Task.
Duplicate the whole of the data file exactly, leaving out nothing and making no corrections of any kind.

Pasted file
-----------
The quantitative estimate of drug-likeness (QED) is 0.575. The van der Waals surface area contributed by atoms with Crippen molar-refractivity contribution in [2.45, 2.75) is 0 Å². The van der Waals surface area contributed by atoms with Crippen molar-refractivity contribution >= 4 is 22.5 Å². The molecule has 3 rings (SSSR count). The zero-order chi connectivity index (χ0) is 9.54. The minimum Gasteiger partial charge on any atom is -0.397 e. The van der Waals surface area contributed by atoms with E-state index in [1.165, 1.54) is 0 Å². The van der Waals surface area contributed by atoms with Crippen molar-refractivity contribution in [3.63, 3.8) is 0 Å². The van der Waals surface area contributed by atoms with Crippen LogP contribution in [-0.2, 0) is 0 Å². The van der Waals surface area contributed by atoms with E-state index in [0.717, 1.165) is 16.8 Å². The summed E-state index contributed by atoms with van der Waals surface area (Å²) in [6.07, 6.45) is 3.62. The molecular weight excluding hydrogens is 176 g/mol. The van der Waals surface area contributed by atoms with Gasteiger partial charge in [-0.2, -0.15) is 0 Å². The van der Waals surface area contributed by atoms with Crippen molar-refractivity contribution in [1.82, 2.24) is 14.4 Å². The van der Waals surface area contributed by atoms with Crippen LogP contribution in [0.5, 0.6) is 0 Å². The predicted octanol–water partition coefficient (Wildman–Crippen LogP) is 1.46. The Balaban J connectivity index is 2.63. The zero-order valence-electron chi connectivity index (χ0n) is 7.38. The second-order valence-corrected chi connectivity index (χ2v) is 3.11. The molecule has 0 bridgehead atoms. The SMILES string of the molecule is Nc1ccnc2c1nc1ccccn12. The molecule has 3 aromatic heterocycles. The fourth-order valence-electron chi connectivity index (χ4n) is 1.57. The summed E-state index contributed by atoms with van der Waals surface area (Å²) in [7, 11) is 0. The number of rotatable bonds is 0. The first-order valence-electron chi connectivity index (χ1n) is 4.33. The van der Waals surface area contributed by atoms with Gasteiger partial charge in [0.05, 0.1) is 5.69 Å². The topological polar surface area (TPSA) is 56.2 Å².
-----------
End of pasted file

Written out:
The quantitative estimate of drug-likeness (QED) is 0.575. The van der Waals surface area contributed by atoms with Crippen molar-refractivity contribution in [2.45, 2.75) is 0 Å². The van der Waals surface area contributed by atoms with Crippen molar-refractivity contribution >= 4 is 22.5 Å². The molecule has 3 rings (SSSR count). The zero-order chi connectivity index (χ0) is 9.54. The minimum Gasteiger partial charge on any atom is -0.397 e. The van der Waals surface area contributed by atoms with E-state index in [1.165, 1.54) is 0 Å². The van der Waals surface area contributed by atoms with Crippen molar-refractivity contribution in [3.63, 3.8) is 0 Å². The van der Waals surface area contributed by atoms with Crippen LogP contribution in [-0.2, 0) is 0 Å². The van der Waals surface area contributed by atoms with E-state index in [0.717, 1.165) is 16.8 Å². The summed E-state index contributed by atoms with van der Waals surface area (Å²) in [6.07, 6.45) is 3.62. The molecular weight excluding hydrogens is 176 g/mol. The van der Waals surface area contributed by atoms with Gasteiger partial charge in [-0.2, -0.15) is 0 Å². The van der Waals surface area contributed by atoms with Crippen molar-refractivity contribution in [1.82, 2.24) is 14.4 Å². The van der Waals surface area contributed by atoms with Crippen LogP contribution in [0.5, 0.6) is 0 Å². The predicted octanol–water partition coefficient (Wildman–Crippen LogP) is 1.46. The Balaban J connectivity index is 2.63. The zero-order valence-electron chi connectivity index (χ0n) is 7.38. The second-order valence-corrected chi connectivity index (χ2v) is 3.11. The molecule has 0 bridgehead atoms. The SMILES string of the molecule is Nc1ccnc2c1nc1ccccn12. The molecule has 3 aromatic heterocycles. The fourth-order valence-electron chi connectivity index (χ4n) is 1.57. The summed E-state index contributed by atoms with van der Waals surface area (Å²) in [7, 11) is 0. The number of rotatable bonds is 0. The first-order valence-electron chi connectivity index (χ1n) is 4.33. The van der Waals surface area contributed by atoms with Gasteiger partial charge in [0.05, 0.1) is 5.69 Å². The topological polar surface area (TPSA) is 56.2 Å².